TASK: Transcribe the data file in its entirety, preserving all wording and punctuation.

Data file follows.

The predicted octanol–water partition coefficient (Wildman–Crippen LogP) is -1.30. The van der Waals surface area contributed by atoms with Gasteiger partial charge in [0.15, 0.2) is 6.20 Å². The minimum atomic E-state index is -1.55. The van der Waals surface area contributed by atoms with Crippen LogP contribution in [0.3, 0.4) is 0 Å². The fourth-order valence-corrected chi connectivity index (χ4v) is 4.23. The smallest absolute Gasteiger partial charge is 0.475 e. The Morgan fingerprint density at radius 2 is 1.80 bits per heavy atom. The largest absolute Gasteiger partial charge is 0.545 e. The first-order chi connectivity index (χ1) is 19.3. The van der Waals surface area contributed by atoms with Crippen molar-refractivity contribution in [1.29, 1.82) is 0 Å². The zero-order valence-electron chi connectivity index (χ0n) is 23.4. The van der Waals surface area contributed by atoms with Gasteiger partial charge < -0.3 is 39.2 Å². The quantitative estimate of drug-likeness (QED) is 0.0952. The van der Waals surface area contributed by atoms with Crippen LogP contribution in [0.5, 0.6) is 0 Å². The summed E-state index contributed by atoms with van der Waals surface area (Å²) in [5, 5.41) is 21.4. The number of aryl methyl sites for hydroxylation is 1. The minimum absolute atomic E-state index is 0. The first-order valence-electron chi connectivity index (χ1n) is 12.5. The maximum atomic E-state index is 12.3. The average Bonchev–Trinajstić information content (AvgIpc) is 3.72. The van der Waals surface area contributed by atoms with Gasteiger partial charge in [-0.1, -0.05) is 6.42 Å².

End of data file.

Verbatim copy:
The predicted octanol–water partition coefficient (Wildman–Crippen LogP) is -1.30. The van der Waals surface area contributed by atoms with Gasteiger partial charge in [0.15, 0.2) is 6.20 Å². The minimum atomic E-state index is -1.55. The van der Waals surface area contributed by atoms with Crippen LogP contribution in [0.3, 0.4) is 0 Å². The fourth-order valence-corrected chi connectivity index (χ4v) is 4.23. The smallest absolute Gasteiger partial charge is 0.475 e. The Morgan fingerprint density at radius 2 is 1.80 bits per heavy atom. The largest absolute Gasteiger partial charge is 0.545 e. The first-order chi connectivity index (χ1) is 19.3. The van der Waals surface area contributed by atoms with Crippen molar-refractivity contribution in [1.29, 1.82) is 0 Å². The zero-order valence-electron chi connectivity index (χ0n) is 23.4. The van der Waals surface area contributed by atoms with Gasteiger partial charge < -0.3 is 39.2 Å². The quantitative estimate of drug-likeness (QED) is 0.0952. The van der Waals surface area contributed by atoms with Crippen LogP contribution in [0.5, 0.6) is 0 Å². The summed E-state index contributed by atoms with van der Waals surface area (Å²) in [5, 5.41) is 21.4. The number of aryl methyl sites for hydroxylation is 1. The minimum absolute atomic E-state index is 0. The first-order valence-electron chi connectivity index (χ1n) is 12.5. The maximum atomic E-state index is 12.3. The average Bonchev–Trinajstić information content (AvgIpc) is 3.72. The van der Waals surface area contributed by atoms with Gasteiger partial charge in [-0.1, -0.05) is 6.42 Å².